Corona Virus Standstill: Tips on How You Can use the Lockdown

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Life is restricted in many places because of the coronavirus. So what to do to pass the time?


Daycare centers and schools are closed in several federal states. Many companies have already moved their employees to their home office and some companies will now even allow their users to use PA lottery code from home. Some people are waiting in quarantine for their corona test results. In addition, we are all called on to shut down our social contacts. A lot of time in your own four walls in the coming weeks, without friends and colleagues – but possibly also with children who want to be fun. We have collected ideas to counter boredom.

First of all: There are still supposed to be people who doubt the measures against the coronavirus and think they are completely exaggerated. We would like to recommend the comment of renowned authors, who explains why the new virus is much more dangerous than the annual flu.

Here are a few ways to spend your time at home during this uncomfortable situation. Check out new games, or just start learning things you always wanted are a few examples.

Games: Time to be really bad

In the simple game Get Bad News you take on the role of Internet fraud. The goal is to get as many followers as possible for your own news portal. To do this, scandals have to be invented, excitement spread and fact-checkers denounced without being overly obvious lies.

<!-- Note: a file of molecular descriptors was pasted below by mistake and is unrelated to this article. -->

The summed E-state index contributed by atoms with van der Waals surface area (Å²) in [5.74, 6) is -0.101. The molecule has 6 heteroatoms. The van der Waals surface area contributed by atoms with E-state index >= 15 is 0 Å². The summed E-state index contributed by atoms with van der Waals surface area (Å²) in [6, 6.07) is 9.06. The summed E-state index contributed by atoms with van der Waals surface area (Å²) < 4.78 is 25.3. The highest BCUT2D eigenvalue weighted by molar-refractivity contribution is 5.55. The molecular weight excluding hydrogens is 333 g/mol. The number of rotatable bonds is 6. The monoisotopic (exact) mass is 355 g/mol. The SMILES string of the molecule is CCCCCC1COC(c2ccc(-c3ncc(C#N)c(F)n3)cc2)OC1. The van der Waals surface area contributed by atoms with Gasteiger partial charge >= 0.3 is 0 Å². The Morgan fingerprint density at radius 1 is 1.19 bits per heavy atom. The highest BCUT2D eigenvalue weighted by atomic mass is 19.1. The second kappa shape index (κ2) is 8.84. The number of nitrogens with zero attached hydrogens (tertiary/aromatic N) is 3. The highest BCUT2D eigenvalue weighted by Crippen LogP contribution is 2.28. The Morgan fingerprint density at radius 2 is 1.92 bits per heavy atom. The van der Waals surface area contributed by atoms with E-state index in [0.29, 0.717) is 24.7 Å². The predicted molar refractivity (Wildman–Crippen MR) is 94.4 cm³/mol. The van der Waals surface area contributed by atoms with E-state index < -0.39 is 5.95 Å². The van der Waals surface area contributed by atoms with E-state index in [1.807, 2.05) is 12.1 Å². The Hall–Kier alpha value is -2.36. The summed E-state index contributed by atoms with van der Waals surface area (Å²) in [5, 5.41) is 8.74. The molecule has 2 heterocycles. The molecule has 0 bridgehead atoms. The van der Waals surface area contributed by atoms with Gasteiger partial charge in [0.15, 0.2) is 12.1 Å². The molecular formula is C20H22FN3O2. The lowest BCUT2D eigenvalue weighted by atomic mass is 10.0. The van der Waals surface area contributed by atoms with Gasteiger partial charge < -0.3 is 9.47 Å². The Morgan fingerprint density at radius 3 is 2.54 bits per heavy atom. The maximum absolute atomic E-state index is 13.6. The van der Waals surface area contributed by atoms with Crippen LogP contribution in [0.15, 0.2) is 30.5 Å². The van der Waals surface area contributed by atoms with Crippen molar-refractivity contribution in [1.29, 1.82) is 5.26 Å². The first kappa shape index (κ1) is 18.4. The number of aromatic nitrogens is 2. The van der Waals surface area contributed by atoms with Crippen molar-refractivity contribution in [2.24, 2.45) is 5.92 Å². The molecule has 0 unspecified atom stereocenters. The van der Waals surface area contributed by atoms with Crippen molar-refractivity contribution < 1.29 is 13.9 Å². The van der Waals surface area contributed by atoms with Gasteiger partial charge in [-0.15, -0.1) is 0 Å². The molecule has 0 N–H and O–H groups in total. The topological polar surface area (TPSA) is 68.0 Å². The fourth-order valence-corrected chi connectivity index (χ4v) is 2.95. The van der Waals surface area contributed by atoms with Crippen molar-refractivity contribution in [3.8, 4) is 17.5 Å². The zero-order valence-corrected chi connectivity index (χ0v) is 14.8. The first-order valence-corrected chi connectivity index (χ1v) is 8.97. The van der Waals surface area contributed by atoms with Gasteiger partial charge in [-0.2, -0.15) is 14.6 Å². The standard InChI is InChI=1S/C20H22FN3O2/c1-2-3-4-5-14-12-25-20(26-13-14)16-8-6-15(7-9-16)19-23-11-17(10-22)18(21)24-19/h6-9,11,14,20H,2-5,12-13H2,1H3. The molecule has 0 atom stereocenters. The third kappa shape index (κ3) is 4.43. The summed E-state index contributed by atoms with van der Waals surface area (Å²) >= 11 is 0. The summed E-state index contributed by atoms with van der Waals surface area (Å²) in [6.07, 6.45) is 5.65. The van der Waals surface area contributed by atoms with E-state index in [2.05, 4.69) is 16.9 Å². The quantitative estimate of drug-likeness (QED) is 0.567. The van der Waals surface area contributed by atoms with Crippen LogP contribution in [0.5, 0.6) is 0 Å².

The game mechanics are very simple. But because the content is conveyed in a clever and funny way, it is a lot of fun to click through the dialogues.

Learning: programming for the little ones

The next few days and weeks will be tough especially for children. But maybe you can inspire them for programming. With the visual programming environment Scratch, children can build games and interactive stories together with their parents – and learn the basics of programming almost in the process. In the current version, this also works on tablets.

Singing: comparison with the master

Freddie Mercury was one of the greatest singers in rock history. How far can you get to him? You can measure that with the FreddieMeter. Google and the band Queen developed the website to commemorate the incomparable voice of the artist, who died in 1991. There you can choose from five classics, for example, “Don’t stop me now” or “Bohemian Rhapsody”.

Then sing a minute of the piece. The website compares how exactly you hit the master’s timbre, pitch and melody. To do this, she uses a machine learning system that has been trained with the voice of the master. The comparison between visitors and Freddie runs entirely in the browser, so the song sung does not end up on Google’s servers. As a result, you will receive a badge with its results that you can post on social media. If you like, you can also have yourself filmed while singing.

Read: A bit of gallows humor

If you no longer want to stare at a screen, you can of course also pick up a book, one made of paper. “The Maker Guide for the Zombie Apocalypse” is probably as current as never before – even if we are not dealing with the undead.

It was written by hardware hacker and zombie expert Simon Monk; It teaches you how to generate your own electricity, save indispensable components from zombie access, build life-saving electronic circuits and thus track down the undead. The book can also be ordered in the heise shop .

Music: The daily house concert

The pianist Igor Levit, like all musicians, has to cancel his concerts. So that people still get something on the ears, he considered giving house concerts and streaming.


Vishal Gaikar

Article by Vishal

Meet Vishal Gaikar, the tech wizard hailing from Pune, India, who's on a mission to decode the digital universe one blog post at a time. When he's not tinkering with gadgets or diving deep into the digital realm, you can find him concocting the perfect cup of chai or plotting his next adventure. Follow his tech escapades on Twitter and buckle up for a wild ride through the world of innovation and geekery!

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